Robots as Mental Wellbeing Coaches in the Workplace
According to a study conducted by researchers from the University of Cambridge, robots can be effective mental wellbeing coaches in the workplace. The study involved 26 employees from a tech consultancy firm who participated in weekly robot-led wellbeing sessions for four weeks. The researchers used two different robots with identical voices, facial expressions, and scripts for the sessions. However, the physical appearance of the robots had a significant impact on how the participants interacted with them.
The Influence of Robot Appearance on Wellbeing Coaching
The study found that participants who worked with a toy-like robot felt a stronger connection with their “coach” compared to those who worked with a humanoid-like robot. This difference in perception can be attributed to popular culture, which often creates unrealistic expectations about what robots can do. When faced with a real-world robot, participants realized that it didn’t meet their expectations.
The simpler appearance of the toy-like robot might have led to lower expectations, making it easier for participants to connect with it. In contrast, the humanoid robot couldn’t engage in interactive conversations as participants had expected. Despite this mismatch between expectations and reality, the study demonstrates the potential of robots as tools for promoting mental wellbeing in the workplace.
Bringing Robots to the Real World
Dr. Micol Spitale, the first author of the paper, stated, “We wanted to take the robots out of the lab and study how they might be useful in the real world.” The researchers collaborated with a local technology company, Cambridge Consultants, to implement a workplace wellbeing program using robots. Two robots were used: the childlike humanoid robot called QTRobot (QT) and the toy-like robot named Misty II (Misty).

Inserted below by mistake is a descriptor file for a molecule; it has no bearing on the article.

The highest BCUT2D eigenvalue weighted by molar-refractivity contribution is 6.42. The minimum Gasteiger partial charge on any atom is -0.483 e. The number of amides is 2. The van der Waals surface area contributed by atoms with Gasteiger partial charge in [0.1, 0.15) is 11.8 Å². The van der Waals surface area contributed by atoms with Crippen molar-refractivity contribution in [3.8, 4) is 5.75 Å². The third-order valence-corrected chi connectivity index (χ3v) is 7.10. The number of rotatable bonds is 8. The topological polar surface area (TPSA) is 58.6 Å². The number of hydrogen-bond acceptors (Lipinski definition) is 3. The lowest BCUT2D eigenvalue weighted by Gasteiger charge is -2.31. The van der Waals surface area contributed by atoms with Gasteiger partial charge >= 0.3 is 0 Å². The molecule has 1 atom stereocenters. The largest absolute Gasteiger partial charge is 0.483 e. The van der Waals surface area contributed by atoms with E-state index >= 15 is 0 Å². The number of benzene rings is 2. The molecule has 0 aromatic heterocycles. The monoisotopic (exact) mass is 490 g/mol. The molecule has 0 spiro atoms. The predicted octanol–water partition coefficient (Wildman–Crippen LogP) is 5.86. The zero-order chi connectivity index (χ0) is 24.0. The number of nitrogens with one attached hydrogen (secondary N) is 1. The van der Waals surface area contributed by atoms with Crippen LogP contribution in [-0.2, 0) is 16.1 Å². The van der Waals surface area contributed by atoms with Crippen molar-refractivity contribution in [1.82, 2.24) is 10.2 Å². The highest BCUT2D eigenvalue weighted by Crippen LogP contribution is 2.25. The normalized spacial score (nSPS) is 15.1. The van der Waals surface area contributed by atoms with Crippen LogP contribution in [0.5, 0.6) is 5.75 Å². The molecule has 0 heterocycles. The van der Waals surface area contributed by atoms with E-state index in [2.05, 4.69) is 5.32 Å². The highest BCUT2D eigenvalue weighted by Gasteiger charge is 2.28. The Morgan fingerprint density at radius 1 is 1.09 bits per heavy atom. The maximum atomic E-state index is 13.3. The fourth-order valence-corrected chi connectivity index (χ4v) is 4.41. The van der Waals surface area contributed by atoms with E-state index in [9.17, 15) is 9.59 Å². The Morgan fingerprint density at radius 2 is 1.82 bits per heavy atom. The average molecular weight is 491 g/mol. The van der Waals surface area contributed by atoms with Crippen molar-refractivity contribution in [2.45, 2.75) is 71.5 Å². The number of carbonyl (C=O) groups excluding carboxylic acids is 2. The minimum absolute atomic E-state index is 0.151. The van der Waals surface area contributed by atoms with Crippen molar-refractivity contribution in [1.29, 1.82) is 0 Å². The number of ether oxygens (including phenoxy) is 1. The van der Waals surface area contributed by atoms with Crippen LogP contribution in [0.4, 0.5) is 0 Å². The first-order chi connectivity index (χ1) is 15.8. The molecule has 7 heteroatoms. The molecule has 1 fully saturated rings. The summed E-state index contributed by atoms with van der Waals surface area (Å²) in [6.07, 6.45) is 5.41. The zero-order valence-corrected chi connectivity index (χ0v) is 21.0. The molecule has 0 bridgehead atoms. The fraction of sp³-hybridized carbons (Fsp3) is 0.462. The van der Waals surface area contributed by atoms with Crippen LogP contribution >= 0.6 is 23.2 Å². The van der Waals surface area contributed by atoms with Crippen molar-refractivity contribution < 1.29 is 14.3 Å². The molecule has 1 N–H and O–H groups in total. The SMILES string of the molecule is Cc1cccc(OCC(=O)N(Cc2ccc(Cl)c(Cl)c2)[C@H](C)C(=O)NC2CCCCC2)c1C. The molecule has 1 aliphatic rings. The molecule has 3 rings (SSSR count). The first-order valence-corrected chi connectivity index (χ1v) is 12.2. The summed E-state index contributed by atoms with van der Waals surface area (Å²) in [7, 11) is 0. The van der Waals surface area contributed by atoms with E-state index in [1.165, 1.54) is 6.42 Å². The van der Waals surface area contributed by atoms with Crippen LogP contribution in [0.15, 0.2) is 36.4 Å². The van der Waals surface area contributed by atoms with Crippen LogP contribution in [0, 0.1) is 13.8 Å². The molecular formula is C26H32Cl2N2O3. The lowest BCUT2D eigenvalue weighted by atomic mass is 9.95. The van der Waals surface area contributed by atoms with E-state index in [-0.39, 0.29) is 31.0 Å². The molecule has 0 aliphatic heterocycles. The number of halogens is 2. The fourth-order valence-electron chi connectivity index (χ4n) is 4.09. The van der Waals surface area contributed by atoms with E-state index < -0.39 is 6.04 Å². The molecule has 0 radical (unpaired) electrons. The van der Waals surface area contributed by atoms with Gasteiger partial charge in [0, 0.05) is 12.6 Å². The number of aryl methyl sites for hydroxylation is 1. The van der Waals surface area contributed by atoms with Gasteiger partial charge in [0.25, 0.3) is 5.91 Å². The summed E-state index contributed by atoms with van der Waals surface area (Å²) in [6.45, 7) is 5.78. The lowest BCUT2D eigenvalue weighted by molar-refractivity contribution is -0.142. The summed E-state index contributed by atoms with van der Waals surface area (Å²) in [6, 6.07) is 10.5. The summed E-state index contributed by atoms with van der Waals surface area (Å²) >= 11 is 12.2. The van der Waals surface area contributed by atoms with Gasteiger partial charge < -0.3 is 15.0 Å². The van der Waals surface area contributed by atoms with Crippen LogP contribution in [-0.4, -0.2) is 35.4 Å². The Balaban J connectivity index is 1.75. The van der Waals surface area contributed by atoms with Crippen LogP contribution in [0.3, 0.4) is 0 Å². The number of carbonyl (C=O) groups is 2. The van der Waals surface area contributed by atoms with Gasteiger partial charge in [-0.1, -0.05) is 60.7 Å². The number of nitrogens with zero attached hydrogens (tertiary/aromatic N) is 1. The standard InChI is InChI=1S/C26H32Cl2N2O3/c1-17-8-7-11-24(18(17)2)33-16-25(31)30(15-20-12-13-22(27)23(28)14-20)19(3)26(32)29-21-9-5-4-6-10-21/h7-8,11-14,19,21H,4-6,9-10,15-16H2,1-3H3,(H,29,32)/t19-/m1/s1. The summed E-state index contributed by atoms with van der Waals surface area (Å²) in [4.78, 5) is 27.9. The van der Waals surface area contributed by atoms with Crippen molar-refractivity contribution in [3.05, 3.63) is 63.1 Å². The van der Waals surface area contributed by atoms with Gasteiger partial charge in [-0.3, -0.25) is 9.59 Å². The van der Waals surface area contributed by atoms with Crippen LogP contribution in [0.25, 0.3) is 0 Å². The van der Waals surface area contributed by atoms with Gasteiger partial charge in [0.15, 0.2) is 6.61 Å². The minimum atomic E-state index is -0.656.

The robots were programmed to have a coach-like personality, with high openness and conscientiousness, based on interviews with different wellbeing coaches. Both robots had the same personality, facial expressions, and voice, with the only difference being their physical forms.
The Results of the Wellbeing Sessions
During the wellbeing sessions, participants were guided through positive psychology exercises by the robots in an office meeting room. The sessions began with the robots asking participants to recall positive experiences or express gratitude, followed by further questions from the robots. After each session, participants provided feedback through questionnaires and interviews.
Participants who interacted with the toy-like Misty robot reported feeling a stronger connection with the robot and had a more positive overall perception of it compared to those who interacted with the child-like QT robot. However, participants commonly expressed that their expectations of the robots didn’t align with reality. While the robots were programmed with a script, participants desired more interactivity. The researchers emphasized the challenge of creating robots capable of natural conversation, suggesting that advancements in language models would be beneficial.
The Potential of Robots for Mental Wellbeing
Perceptions of robot appearance and behavior may hinder the widespread adoption of robotics in areas where they could be beneficial. Nevertheless, even though the robots used in the study were not as advanced as fictional ones like C-3PO, participants found the wellbeing exercises helpful and expressed openness to the idea of talking to robots in the future. The researchers are now focused on enhancing the responsiveness of robot coaches during coaching practices and interactions.
The study was supported by the Engineering and Physical Sciences Research Council (EPSRC) and Hatice Gunes is a Staff Fellow of Trinity Hall, Cambridge.